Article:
“The idea is to get the sound to the public,” he says. “Opera doesn’t use microphones. A singer needs to produce sound in an accoustical way and carry the sound.
“As a singer, your instrument is you. How your day has gone matters. And being on the road is tough. So your environment is really important. I have been to places that were toxic.”
But he adds there are places in Europe where a performance can result in a 15- to 20-minute ovation. People will throw flowers onto the stage.
That immediate gratification has been supplanted by the powerful pleasure Noble experiences in teaching. Instruction of the voice is a day-to-day thing, he notes.
“If you can learn three things — relaxation, articulation and breath control — you can sing,” he says. “When the jaw is moving, you can tell the singer is not getting the breath control. This is applicable to all singing.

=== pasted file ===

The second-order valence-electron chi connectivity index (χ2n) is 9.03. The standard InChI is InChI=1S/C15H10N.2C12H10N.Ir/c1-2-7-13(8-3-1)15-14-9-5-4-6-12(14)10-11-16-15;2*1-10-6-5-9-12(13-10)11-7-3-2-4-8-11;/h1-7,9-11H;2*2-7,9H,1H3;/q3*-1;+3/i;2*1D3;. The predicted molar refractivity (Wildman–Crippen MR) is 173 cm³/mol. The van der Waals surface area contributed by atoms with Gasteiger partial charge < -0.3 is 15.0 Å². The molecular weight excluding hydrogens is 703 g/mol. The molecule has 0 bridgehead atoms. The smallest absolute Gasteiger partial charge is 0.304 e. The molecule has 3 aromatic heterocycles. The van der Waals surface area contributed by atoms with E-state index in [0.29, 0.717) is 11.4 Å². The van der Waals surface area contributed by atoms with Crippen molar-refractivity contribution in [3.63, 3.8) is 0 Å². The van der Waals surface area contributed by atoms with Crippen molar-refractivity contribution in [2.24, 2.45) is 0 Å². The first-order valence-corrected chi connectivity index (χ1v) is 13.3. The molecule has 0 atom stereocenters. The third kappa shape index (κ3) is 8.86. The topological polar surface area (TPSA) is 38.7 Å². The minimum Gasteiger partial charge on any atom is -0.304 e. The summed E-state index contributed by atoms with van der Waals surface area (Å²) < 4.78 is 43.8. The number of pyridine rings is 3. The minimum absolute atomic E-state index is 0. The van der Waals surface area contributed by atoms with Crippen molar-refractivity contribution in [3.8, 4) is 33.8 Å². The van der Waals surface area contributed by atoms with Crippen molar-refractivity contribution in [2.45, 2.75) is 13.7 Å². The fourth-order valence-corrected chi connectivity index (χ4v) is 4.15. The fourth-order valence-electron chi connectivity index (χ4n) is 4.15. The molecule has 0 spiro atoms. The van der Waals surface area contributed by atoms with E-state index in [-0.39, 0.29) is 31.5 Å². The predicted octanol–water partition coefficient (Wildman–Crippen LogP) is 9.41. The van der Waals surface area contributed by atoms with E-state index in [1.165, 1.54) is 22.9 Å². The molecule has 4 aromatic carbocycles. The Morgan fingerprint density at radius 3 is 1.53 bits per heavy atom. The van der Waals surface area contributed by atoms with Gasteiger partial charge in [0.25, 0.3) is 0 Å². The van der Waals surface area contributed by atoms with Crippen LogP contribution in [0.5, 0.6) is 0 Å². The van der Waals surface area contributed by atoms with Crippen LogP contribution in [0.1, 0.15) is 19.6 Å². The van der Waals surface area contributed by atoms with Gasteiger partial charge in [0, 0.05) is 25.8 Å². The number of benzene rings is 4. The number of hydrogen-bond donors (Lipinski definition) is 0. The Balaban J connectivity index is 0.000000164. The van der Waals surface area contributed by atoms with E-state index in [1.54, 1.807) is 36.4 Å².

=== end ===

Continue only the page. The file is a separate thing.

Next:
“Singing is repetitive. It’s muscle memory. You have to learn to trust what you feel, not what you hear. It’s tough to break old habits.”
Noble gives a great deal of credit to his wife of 17 years, Donna, who was a noted teacher and administrator in Peru before retiring 3½ years ago.
“Donna’s been my rock,” Noble says. “She knows about kids and how they learn. Donna taught me that there are different ways to teach. Every student is different. You figure out how a student learns best. Sometimes on some days some things don’t work.”
When he’s not teaching in a formal setting, Noble works with various institutions, such as the Canadian Opera Company, instructing young professionals.
Next summer he’s going to Sulmona, Italy, for three weeks to work with young opera students. Donna will likely go along. “You get one, you get both,” he says with a broad grin.